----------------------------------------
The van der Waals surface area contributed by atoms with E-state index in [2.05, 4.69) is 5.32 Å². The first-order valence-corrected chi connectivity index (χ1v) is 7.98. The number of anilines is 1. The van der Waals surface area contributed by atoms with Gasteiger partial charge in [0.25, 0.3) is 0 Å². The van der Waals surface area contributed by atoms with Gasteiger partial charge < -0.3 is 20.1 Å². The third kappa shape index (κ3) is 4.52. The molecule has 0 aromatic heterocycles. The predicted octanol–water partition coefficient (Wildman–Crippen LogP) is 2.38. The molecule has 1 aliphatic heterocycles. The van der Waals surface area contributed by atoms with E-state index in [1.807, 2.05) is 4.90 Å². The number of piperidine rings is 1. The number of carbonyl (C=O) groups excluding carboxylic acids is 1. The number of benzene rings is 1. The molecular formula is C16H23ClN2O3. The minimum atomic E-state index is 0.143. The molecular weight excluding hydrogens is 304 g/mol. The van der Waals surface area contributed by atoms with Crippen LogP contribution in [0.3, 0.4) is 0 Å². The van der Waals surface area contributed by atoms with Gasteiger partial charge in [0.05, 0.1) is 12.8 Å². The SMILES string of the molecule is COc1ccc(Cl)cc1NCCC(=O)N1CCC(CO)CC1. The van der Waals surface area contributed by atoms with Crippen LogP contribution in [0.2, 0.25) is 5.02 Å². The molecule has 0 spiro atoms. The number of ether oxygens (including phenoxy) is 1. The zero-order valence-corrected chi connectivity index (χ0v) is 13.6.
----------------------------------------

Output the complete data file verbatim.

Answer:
The van der Waals surface area contributed by atoms with E-state index in [2.05, 4.69) is 5.32 Å². The first-order valence-corrected chi connectivity index (χ1v) is 7.98. The number of anilines is 1. The van der Waals surface area contributed by atoms with Gasteiger partial charge in [0.25, 0.3) is 0 Å². The van der Waals surface area contributed by atoms with Gasteiger partial charge < -0.3 is 20.1 Å². The third kappa shape index (κ3) is 4.52. The molecule has 0 aromatic heterocycles. The predicted octanol–water partition coefficient (Wildman–Crippen LogP) is 2.38. The molecule has 1 aliphatic heterocycles. The van der Waals surface area contributed by atoms with E-state index in [1.807, 2.05) is 4.90 Å². The number of piperidine rings is 1. The number of carbonyl (C=O) groups excluding carboxylic acids is 1. The number of benzene rings is 1. The molecular formula is C16H23ClN2O3. The minimum atomic E-state index is 0.143. The molecular weight excluding hydrogens is 304 g/mol. The van der Waals surface area contributed by atoms with Crippen LogP contribution in [0.3, 0.4) is 0 Å². The van der Waals surface area contributed by atoms with Gasteiger partial charge in [0.05, 0.1) is 12.8 Å². The SMILES string of the molecule is COc1ccc(Cl)cc1NCCC(=O)N1CCC(CO)CC1. The van der Waals surface area contributed by atoms with Crippen LogP contribution in [0.2, 0.25) is 5.02 Å². The molecule has 0 spiro atoms. The number of ether oxygens (including phenoxy) is 1. The zero-order valence-corrected chi connectivity index (χ0v) is 13.6.